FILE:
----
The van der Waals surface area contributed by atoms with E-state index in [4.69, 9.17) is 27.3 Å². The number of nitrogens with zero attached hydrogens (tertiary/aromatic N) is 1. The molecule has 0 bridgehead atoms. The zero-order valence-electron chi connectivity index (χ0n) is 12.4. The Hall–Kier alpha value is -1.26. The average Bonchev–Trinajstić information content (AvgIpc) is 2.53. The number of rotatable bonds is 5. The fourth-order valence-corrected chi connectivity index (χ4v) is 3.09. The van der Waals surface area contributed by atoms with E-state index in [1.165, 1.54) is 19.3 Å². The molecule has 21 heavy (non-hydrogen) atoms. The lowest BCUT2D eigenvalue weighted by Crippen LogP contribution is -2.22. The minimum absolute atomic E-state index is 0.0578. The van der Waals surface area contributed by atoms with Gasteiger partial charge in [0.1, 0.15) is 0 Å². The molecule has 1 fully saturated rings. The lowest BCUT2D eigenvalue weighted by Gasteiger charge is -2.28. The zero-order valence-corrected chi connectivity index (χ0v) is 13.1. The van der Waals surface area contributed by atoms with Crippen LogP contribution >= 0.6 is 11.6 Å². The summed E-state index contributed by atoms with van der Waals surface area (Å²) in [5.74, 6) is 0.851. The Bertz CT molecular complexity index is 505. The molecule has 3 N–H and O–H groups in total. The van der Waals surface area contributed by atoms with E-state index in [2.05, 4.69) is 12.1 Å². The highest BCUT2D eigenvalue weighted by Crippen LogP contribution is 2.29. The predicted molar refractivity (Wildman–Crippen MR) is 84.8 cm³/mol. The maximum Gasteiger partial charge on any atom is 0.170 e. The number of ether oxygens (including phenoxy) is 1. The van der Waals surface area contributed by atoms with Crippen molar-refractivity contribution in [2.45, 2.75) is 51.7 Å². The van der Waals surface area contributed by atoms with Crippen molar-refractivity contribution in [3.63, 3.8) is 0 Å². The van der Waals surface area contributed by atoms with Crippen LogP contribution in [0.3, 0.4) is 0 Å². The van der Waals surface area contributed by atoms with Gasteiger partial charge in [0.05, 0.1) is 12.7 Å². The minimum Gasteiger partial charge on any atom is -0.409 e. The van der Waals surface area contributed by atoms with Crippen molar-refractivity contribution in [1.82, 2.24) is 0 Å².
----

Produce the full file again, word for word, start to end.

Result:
The van der Waals surface area contributed by atoms with E-state index in [4.69, 9.17) is 27.3 Å². The number of nitrogens with zero attached hydrogens (tertiary/aromatic N) is 1. The molecule has 0 bridgehead atoms. The zero-order valence-electron chi connectivity index (χ0n) is 12.4. The Hall–Kier alpha value is -1.26. The average Bonchev–Trinajstić information content (AvgIpc) is 2.53. The number of rotatable bonds is 5. The fourth-order valence-corrected chi connectivity index (χ4v) is 3.09. The van der Waals surface area contributed by atoms with E-state index in [1.165, 1.54) is 19.3 Å². The molecule has 21 heavy (non-hydrogen) atoms. The lowest BCUT2D eigenvalue weighted by Crippen LogP contribution is -2.22. The minimum absolute atomic E-state index is 0.0578. The van der Waals surface area contributed by atoms with Gasteiger partial charge in [0.1, 0.15) is 0 Å². The molecule has 1 fully saturated rings. The lowest BCUT2D eigenvalue weighted by Gasteiger charge is -2.28. The zero-order valence-corrected chi connectivity index (χ0v) is 13.1. The van der Waals surface area contributed by atoms with Crippen LogP contribution >= 0.6 is 11.6 Å². The summed E-state index contributed by atoms with van der Waals surface area (Å²) in [5.74, 6) is 0.851. The Bertz CT molecular complexity index is 505. The molecule has 3 N–H and O–H groups in total. The van der Waals surface area contributed by atoms with E-state index in [2.05, 4.69) is 12.1 Å². The highest BCUT2D eigenvalue weighted by Crippen LogP contribution is 2.29. The predicted molar refractivity (Wildman–Crippen MR) is 84.8 cm³/mol. The maximum Gasteiger partial charge on any atom is 0.170 e. The number of ether oxygens (including phenoxy) is 1. The van der Waals surface area contributed by atoms with Crippen molar-refractivity contribution in [2.45, 2.75) is 51.7 Å². The van der Waals surface area contributed by atoms with Crippen molar-refractivity contribution in [3.63, 3.8) is 0 Å². The van der Waals surface area contributed by atoms with Crippen LogP contribution in [0.3, 0.4) is 0 Å². The van der Waals surface area contributed by atoms with Gasteiger partial charge in [0.05, 0.1) is 12.7 Å². The minimum Gasteiger partial charge on any atom is -0.409 e. The van der Waals surface area contributed by atoms with Crippen molar-refractivity contribution in [1.82, 2.24) is 0 Å².